|Last Wednesday began like most school days this year. I woke up, davenned, made breakfast for my kids, and then walked them to school accompanied by our dog. (My kids, and I, have been blessed to have in-person school this whole semester: a profound thank you to the leadership and teachers of Beit Rabban Day School.) Once we said goodbye, I headed up to Riverside Park. I did my usual ritual of putting in my headphones and turning on The Daily, a podcast of the New York Times. That episode of The Daily, unlike recent ones devoted to the pandemic, the election, and all the unrest in our nation and the world, was called “The Year in Good News.” Before the podcast, the host Michael Barbaro had invited listeners to send in a recording of something good that happened this year. For 25 minutes I found myself lost in the personal stories of good news of 2020: buying a vacuum cleaner, completing the knitting of a scarf after five years, learning the trumpet, overcoming illness, repairing a relationship, finding love, or finally getting pregnant after years of infertility. The last segment of good news was about the gift of waking up in the morning and being alive. As I strolled through the park, tears fell down my face and into the fabric of my mask. It felt like 2020 couldn’t leave fast enough. Good riddance. Almost 350,000 Americans dead from COVID-19, conspiracy theories parading as truth, profound questions of the viability of our democracy, the ongoing exposure and perniciousness of racism, and that’s just the beginning. There was so much loss in 2020: jobs, food security, and education. Not to mention life cycles celebrated isolated from family and friends. Mourning alone. Celebrating alone. Hugging or the gift of praying all together in our Sanctuary never felt so precious. 2020 was an unforgettable year that we might prefer to forget.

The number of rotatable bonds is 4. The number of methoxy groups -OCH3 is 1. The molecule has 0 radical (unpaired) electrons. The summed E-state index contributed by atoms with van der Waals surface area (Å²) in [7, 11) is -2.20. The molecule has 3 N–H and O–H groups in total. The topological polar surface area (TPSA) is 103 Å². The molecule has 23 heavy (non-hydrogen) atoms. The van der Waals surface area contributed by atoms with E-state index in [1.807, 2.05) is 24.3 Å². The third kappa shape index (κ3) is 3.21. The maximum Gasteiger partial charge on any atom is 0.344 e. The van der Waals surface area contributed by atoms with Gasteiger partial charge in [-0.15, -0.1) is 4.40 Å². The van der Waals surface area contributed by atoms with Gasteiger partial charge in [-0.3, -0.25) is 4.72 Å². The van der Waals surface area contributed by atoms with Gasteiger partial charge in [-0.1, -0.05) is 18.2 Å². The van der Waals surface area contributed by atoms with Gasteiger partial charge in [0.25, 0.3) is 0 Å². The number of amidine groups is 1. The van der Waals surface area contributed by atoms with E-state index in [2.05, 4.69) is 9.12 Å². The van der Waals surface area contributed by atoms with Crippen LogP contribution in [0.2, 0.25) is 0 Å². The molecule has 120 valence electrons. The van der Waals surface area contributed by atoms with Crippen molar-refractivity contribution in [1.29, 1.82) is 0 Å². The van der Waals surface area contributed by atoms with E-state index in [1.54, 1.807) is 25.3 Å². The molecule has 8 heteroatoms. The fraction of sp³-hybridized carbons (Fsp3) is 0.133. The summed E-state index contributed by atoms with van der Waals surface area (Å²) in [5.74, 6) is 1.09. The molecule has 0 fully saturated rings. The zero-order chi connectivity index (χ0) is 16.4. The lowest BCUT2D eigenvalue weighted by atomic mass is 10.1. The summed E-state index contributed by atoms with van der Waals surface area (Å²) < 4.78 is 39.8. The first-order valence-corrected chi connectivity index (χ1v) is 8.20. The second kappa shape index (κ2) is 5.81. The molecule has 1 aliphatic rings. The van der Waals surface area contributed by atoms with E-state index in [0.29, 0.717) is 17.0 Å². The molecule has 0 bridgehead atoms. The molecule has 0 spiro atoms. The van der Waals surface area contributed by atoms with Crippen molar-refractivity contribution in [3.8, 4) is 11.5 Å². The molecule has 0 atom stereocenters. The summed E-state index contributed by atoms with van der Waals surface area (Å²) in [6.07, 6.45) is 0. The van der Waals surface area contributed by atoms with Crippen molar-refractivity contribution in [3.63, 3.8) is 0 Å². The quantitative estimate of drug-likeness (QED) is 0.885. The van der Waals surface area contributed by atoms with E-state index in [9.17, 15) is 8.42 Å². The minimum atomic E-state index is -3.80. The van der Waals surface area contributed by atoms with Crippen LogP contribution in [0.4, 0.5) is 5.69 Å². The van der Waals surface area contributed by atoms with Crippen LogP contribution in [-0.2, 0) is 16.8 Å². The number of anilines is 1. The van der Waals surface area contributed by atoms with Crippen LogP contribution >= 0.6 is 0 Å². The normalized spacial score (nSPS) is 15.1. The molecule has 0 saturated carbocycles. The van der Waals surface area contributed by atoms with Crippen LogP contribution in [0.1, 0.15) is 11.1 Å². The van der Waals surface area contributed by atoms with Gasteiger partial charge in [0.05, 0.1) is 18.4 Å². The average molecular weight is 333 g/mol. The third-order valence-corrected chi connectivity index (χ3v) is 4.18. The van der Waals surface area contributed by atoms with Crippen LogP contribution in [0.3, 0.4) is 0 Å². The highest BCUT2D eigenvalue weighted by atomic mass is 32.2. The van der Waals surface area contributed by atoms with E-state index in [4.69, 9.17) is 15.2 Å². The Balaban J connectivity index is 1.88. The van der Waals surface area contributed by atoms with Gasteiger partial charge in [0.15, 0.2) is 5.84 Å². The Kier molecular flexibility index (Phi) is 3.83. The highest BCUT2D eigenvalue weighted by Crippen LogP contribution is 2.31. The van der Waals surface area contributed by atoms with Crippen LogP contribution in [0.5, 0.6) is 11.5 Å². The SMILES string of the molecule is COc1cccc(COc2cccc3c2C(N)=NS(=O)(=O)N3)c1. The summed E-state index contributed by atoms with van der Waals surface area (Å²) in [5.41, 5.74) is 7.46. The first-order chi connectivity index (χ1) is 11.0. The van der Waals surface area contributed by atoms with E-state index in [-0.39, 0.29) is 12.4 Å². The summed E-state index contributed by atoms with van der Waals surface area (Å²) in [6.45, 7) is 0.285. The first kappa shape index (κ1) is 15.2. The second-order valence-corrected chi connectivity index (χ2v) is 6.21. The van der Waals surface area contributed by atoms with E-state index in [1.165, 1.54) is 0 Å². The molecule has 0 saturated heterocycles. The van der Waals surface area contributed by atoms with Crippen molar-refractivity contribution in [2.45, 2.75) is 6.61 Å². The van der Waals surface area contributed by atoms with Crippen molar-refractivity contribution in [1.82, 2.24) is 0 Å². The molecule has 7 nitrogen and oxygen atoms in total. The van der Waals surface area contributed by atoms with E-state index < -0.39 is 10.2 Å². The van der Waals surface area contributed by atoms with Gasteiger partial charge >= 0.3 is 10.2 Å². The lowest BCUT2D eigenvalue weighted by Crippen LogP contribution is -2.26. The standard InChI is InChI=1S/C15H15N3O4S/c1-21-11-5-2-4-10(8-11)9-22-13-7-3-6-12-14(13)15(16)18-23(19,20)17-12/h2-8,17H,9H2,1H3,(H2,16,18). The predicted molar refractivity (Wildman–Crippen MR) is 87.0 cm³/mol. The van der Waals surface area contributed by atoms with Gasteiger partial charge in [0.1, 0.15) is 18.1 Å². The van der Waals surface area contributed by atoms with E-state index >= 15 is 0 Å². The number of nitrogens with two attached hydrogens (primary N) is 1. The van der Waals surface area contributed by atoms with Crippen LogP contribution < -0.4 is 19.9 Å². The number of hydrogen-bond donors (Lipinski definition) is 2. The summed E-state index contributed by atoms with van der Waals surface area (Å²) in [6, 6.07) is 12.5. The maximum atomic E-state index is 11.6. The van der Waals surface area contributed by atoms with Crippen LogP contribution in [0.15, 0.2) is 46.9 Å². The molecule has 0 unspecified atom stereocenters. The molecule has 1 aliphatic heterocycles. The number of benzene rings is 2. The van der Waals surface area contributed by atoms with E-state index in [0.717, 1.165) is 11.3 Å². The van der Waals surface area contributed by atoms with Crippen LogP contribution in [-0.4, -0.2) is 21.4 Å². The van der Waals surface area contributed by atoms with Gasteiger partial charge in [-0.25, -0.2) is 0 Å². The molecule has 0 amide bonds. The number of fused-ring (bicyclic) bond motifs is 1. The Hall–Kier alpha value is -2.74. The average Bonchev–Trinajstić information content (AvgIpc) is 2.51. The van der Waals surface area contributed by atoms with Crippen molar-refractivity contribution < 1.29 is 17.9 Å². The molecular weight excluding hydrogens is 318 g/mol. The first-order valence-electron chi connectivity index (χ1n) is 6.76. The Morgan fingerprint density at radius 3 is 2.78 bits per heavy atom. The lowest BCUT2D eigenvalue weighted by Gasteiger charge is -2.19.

And yet, as the song “Seasons of Love” from the musical Rent reminds us, a year is composed of “five hundred twenty five thousand six hundred minutes.” The song asks: “How do you measure? Measure a year?” How will we measure 2020 beyond its devastation? What will we learn from it, so we avoid facing the same lessons in 2021? What has been the good news of 2020, and how can we shine a light on it? What have we learned of our own resilience? The power of community and love and connection even at a distance? What of our privileges? What of our pains?
Our tradition teaches us to recite at significant moments the blessing of shehehiyanu:
בָּרוּךְ אַתָּה ה’, אֱלֹהֵינוּ מֶלֶךְ הָעוֹלָם, שֶׁהֶחֱיָנוּ וְקִיְּמָנוּ וְהִגִּיעָנוּ לַזְּמַן הַזֶּה.
Blessed are You, Adonai our God, Who has given us life, sustained us, and brought us to this time.
Shehehiyanu is not only recited on holidays but also it is traditional to recite it upon eating a new fruit or the first fruit of a new season, buying or wearing something new, inheriting something or building something new. The Mishnah Berurah remarks that the essential element is a lev sameah (a sense of joy) with the novel experience. The Talmud in Berakhot 58b tells us, “R. Joshua ben Levi said: One who sees a friend after a lapse of thirty days says: Blessed is the One Who has kept us alive and preserved us and brought us to this season.”
We have arrived at 2021. Shehehiyanu. Marking this arrival is filled with a lot of devastation but also goodness and holiness. More than 525,300 minutes or so are left in this year. May the minutes of 2021 bring seasons of love, justice, comfort, healing, and peace. May we all have the gift of chanting shehehiyanu together in our sanctuary, arm in arm, marveling at the gift of being in person and the blessing of knowing there is always a blessing to say.